In theory LFP should be less expensive but so far not. A main advantage is being safer as they are harder to explode.

    As to the supply chain of lithium batteries, the USA has pretty much zero mining, or refining of lithium battery components. Most is all in China.

    1. PlutoniumKun

      Yes, I know, but I’ve long ago stopped trying to be pedantic about the precise definition of rare earths. Its usual now, even in the technical press, to use the term to cover any trace element required.

      1. ChrisPacific

        TIL. I naively assumed that when the press said ‘rare earth’ they meant, you know, rare earth elements. No wonder we have such a scientifically illiterate population.

  6. Andrey Subbotin

    Putin just said that any natgas contracts with countries from unfriendly list (meaning EU, US, Japan, Korea) will be signed only in rubles. Existing natgas contracts will also be converted to rubles.

  7. jefemt

    Local bike shop used to put out annual frame stickers…

    One was:
    50 MPB* *50 miles per Burrito.

    Another was a photo of Che Guevara and his pretty small ancient “Motorcycle Diaries” motorcycle:
    “When the Revolution comes, will your bike be ready?”

    Hilarious! Er…..

  8. OnceWereVirologist

    Russia will only accept rubles for gas deliveries to Europe

    Boom ! Nuclear counter-sanctions against Europe.Though not expressed as sanctions per se, if European countries maintain their sanctions they’ll have to do without Russian energy because without exporting to Russia or dealing with the Russian banking system there’ll be no way for them to pay for their oil or gas.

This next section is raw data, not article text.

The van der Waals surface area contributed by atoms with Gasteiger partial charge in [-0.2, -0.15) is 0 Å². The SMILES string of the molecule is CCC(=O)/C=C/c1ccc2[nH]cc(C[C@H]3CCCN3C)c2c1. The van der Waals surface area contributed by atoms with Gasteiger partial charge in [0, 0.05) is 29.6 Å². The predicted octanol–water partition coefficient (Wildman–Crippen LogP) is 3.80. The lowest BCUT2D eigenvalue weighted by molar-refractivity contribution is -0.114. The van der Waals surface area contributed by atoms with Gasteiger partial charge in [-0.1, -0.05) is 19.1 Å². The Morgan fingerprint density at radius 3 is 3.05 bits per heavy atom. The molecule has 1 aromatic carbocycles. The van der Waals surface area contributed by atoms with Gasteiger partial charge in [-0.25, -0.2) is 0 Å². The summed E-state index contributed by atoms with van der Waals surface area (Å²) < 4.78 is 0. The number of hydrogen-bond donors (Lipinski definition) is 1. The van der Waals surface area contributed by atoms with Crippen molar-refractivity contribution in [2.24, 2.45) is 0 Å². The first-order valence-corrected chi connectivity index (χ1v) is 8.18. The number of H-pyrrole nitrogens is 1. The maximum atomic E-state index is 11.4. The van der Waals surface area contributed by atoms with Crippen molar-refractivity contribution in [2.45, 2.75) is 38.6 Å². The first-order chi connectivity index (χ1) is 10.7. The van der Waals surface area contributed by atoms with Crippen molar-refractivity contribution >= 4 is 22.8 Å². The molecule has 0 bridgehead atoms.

Posted this to the links thread first, but I’ll post it here too, since it fits perfectly with the topic of the article. At any rate, seems like THE blockbuster story of the day so worth a double-post.

    1. Yves Smith Post author

      We said early on there was no reason for Russia to continue to supply oil and be paid in dollars if we weren’t going to let them use dollars. This was one possible response.

  9. Brick

    I am convinced that fuel supply is fragile and we will all pay the price, but so far reporting and understanding has been so poor that nobody has a chance to head off the problems. While mostly agreeing with the post arguments the reasoning feels a little like a sieve.

    A large part of the cost (70%) of lithium batteries is the graphite anode and cathode components. Most suitable graphite comes from China and the manufacturing plants have suffered major outages due to power shortages (policy and coal energy generation). Whilst raw materials from Russia play their part it might not be the whole story.

    It is also worth remembering Trading houses like Gunvor benefit from oil price volatility so Torbjorn Tornqvist may have reasons to talk up shortages. Equally a lot of Russian oil is sweat light (Siberian) and some of the heavier oil is not suitable for diesel so the situation is more complicated. Poland, Finland, Lithuania and other eastern European countries that use Russian oil as more than 50% of their imported oil are exposed. There could be a major issue with diesel for Europe if Russian oil pipes were shut down (separate to gas pipelines like Nord stream). From a European point of view things are not helped by not issuing drilling licences (Not a bad thing if other strategies work) especially off the coast of Ireland. Pouring all resources into wind and solar but not energy storage with the result that wind and solar farms are often switched off just highlights the train wreck that European (UK as well) energy policy is.

  10. steven

    The one small bit of upside is the commodities price crunch will take some wind out of Elon Musk’s sails. But smaller fry will suffer.